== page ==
Illinois Employment Law Update – August 2016

Illinois

Employee Sick Leave Act

On August 19, 2016, Illinois Governor Bruce Rauner signed the Employee Sick Leave Act (H.B. 6162). The act provides that employees may use personal sick leave benefits provided by the employer for absences due to an illness, injury, or medical appointment of the employee’s child, spouse, sibling, parent, mother-in-law, father-in-law, grandchild, grandparent, or stepparent, for reasonable periods of time as the employee’s attendance may be necessary, on the same terms upon which the employee is able to use sick leave benefits for the employee’s own illness or injury.

Personal sick leave benefits means time accrued and available to an employee to be used as a result of absence from work due to personal illness, injury, or medical appointment, but does not include absences from work for which compensation is provided through an employer’s plan.

An employer may limit the use of personal sick leave benefits provided by the employer for absences due to an illness, injury, or medical appointment of the employee’s child, spouse, domestic partner, sibling, parent, mother-in-law, father-in-law, grandchild, grandparent, or stepparent to an amount not less than the personal sick leave that would be accrued during six months at the employee’s then current rate of entitlement.

An employer who has a paid time off policy that would otherwise provide benefits as required above is not required to modify such policy.

The law goes into effect on January 1, 2017.

Read IL H.B. 6162

Freedom to Work Act

On August 19, 2016, Illinois Governor Bruce Rauner signed the Freedom to Work Act (S.B. 3163). The bill prohibits private employers from entering into noncompete agreements with low-wage employees. Low-wage employee means an employee who earns the greater of the hourly rate equal to the minimum wage required by the applicable federal, state, or local minimum wage law, or $13 per hour.

The law goes into effect on January 1, 2017.

Read IL S.B. 3163

Domestic Workers’ Bill of Rights

On August 12, 2016 Illinois Governor Bruce Rauner signed the Domestic Workers’ Bill of Rights Act (H.B. 1288). The bill amends the Illinois Human Rights Act, the Minimum Wage Law, the Wages of Women and Minors Act, and the One Day Rest in Seven Act to include domestic workers.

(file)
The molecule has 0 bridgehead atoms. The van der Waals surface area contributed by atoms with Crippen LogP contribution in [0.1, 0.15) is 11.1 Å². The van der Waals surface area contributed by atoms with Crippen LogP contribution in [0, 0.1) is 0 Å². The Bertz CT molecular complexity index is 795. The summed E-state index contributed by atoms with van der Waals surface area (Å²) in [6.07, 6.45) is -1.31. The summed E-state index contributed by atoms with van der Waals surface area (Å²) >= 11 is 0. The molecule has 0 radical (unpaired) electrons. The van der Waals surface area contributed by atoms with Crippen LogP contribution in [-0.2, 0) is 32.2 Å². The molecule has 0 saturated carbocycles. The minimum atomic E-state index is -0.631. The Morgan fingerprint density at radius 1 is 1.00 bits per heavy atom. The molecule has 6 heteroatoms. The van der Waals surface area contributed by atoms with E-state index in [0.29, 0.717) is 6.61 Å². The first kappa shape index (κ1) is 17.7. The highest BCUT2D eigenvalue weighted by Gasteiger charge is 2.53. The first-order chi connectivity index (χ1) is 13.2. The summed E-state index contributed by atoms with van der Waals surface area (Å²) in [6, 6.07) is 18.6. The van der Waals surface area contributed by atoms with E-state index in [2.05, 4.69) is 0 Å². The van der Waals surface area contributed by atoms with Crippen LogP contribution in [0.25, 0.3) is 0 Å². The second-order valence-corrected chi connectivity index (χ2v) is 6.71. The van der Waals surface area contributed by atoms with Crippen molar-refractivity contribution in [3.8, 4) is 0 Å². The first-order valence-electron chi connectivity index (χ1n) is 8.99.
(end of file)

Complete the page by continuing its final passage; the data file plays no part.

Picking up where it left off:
The law goes into effect on January 1, 2017.

Read IL H.B. 1288

Wage Payment and Collection Act – Aggrieved Employees

On August 10, 2016 Illinois Governor Bruce Rauner signed legislation (H.B. 3554) amending the state’s Wage Payment and Collection Act. The bill provides that, upon the recovery of unpaid wages, wage supplements, or final compensation from an employer that has violated the Wage Payment and Collection Act, the Department of Labor must conduct a good faith search to find the aggrieved employee. If, after conducting a good faith search, the department is unable to find the aggrieved employee, the department must deposit the amount recovered into the Department of Labor Special State Trust Fund.

An aggrieved employee may make a request to the department in order to recover unpaid wages, wage supplements, or final compensation that has been deposited into the Department of Labor Special State Trust Fund. The department may not require the employee to present a Social Security number or proof of United States citizenship. For the purpose of paying claims under this section from the Department of Labor Special State Trust Fund to aggrieved employees, the comptroller must assign a vendor payment number to the department. When an aggrieved employee makes a valid request for payment to the department, the department will use the vendor payment number to process payment on behalf of the aggrieved employee.

The law goes into effect on January 1, 2017.

Read IL H.B. 3554